“For then will I turn to the people a pure language, that they may all call upon the name of the LORD, to serve him with one consent” (Zephaniah 3:9).
by Richard Doctor
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The opening lines of Zephaniah trace back the prophet’s paternal line over four generations and no equivalent is found in any other prophet. It is reasonable to conclude that Zephaniah was a direct descendant of King Hezekiah. This prophetic book comes from the days of good King Josiah and Zephaniah’s warnings may have urged the good Josiah to special zeal.
King Josiah’s Reforms
King Josiah began to reign when he was eight years old, and he reigned in Jerusalem 31 years (2 Chronicles 34:1-3). King Josiah did that which was right in the sight of God, for he walked in the ways of David his father. Josiah’s reforms were one of the brightest periods in Judah’s history.
In the eighth year of his reign (age 16), King Josiah began to seek after the God of David his father. We cannot emphasize enough the importance of training up a child in the way that he should go, and its wonderful fruitage (Proverbs 22:6). The problem facing Josiah was that the two-tribe kingdom of Judah and Benjamin he now ruled had continued following after false gods, even in Jerusalem.
In the twelfth year of his reign (age 20), Josiah purged Judah and Jerusalem of the high places, the groves, the carved images, and the molten images. Josiah personally oversaw this purging. The molten images were broken in pieces, and Josiah and his team made dust of them and spread this dust upon the graves of them that sacrificed unto the idols (2 Chronicles 34:4). It appears they executed any priests of Baal and burned their bones upon their altars (verse 5). Let us have no sympathy for these priests, for they were murderers and practiced the most abominable forms of child sacrifice. Until Josiah’s reform, the altars of Baal lay just outside of the walls of Jerusalem. “And they have built the high places of Tophet, which is in the valley of the son of Hinnom [just beneath the walls of Zion on the southwestern corner of Jerusalem], to burn their sons and their daughters in the fire; which I commanded them not, neither came it into my heart” (Jeremiah 7:31).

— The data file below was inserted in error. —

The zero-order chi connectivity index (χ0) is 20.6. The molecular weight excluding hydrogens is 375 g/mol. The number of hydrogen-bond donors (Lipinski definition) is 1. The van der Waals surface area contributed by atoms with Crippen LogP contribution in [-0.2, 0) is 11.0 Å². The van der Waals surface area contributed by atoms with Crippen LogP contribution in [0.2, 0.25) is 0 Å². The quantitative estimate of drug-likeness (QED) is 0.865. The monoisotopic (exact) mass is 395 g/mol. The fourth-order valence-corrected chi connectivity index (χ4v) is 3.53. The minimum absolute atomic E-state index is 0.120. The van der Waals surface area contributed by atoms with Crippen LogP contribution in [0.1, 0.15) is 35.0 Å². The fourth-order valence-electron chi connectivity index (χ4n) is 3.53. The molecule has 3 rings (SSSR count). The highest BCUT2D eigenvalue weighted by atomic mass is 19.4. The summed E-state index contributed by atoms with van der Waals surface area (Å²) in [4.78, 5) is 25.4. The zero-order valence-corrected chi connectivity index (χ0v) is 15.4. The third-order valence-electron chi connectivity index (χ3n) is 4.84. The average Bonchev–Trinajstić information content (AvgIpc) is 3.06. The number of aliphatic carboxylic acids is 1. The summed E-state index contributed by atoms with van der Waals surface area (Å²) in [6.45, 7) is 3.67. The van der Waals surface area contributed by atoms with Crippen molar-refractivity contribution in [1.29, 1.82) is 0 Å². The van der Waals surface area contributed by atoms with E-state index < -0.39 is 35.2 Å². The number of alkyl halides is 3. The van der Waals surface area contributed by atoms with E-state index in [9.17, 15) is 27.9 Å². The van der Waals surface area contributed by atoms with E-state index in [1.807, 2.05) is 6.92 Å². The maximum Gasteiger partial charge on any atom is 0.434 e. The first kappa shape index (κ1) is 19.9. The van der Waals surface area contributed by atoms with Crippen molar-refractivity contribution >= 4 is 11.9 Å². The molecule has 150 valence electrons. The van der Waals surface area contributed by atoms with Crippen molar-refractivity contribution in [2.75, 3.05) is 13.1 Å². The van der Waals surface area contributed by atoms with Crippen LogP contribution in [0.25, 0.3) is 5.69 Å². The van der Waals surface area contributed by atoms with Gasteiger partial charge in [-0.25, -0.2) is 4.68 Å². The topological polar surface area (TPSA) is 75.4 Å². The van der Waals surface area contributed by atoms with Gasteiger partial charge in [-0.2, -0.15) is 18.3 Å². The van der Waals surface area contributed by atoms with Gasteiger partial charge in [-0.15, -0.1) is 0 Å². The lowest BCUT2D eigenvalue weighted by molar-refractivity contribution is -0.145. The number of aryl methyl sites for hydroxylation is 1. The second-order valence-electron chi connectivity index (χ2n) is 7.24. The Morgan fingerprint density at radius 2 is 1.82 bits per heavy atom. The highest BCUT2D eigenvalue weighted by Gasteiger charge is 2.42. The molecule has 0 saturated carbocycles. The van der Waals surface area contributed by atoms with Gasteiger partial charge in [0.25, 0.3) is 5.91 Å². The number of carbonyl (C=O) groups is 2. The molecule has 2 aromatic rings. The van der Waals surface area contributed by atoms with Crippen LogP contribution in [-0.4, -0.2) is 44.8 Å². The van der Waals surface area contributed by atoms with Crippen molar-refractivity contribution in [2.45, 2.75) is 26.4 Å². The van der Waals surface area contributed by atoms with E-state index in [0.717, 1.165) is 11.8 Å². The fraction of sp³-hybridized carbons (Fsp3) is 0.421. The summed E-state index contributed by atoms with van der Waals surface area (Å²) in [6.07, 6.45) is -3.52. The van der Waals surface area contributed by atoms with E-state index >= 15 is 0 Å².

The purging of Josiah did not stop at the old borders of the ten-tribe kingdom, which now was inhabited by the Samaritans (2 Kings 17:24). Josiah continued his purge throughout the cities of Manasseh and Ephraim, extending even to the extreme northern border where Naphtali once had lived.
What a good king!
Yet, at the same time, the dire prophecies of Zephaniah served as a warning.
Repairing the Temple of Solomon
Josiah ordered the repair of Solomon’s Temple in Jerusalem in year 18 of his reign (age 26). Even more remarkably, “Hilkiah the priest found a book of the law of the LORD given by Moses” (2 Chronicles 34:14-16).
In the temple complex lived a prophetess named Hulda. She had charge of the wardrobe. Like Zephaniah, Hulda foretold a coming disaster. “Thus saith the LORD, Behold, I will bring evil upon this place, and upon the inhabitants thereof, even all the curses that are written in the book which they have read before the king of Judah” (2 Chronicles 34:24-25). Within this framework we read the opening of Zephaniah, “and I will cut off man from off the land, saith the LORD. … I will also stretch out mine hand upon Judah, and upon all the inhabitants of Jerusalem” (Zephaniah 1:2,4 KJV).
Josiah and his supporters were sincere in their reforms, but resistance to reform was even stronger. Hence, Zephaniah records, “and I will cut off the remnant of Baal from this place, and the name of the Chemarims [idol-priests] with the priests [nominal priests of Jehovah]; And them that worship the host of heaven upon the housetops; and them that worship and that swear by the LORD, and that swear by Malcham [an idol named “the king”]; And them that are turned back from the LORD; and those that have not sought the LORD, nor enquired for him” (Zephaniah 1:4-6).
There were some faithful Levites and people, for there is always a remnant of faithful believers, but the Lord had strong condemnation for those who were nominally serving in His name while at the same time worshiping the host of heaven. This type of mixed worship is more the rule than the exception. However, Jehovah is a jealous God, “Thou shalt have no other gods before me” (Exodus 20:3). The Lord never says, “If you practice some other form of worship once you leave the temple, that is your business.” No, God wants our hearts fully committed to Him.
The Great Passover
Josiah faced two prophecies of national disaster, from both Zephaniah and Hulda. Josiah understood how grievously the people of Judah had departed from the covenant, and in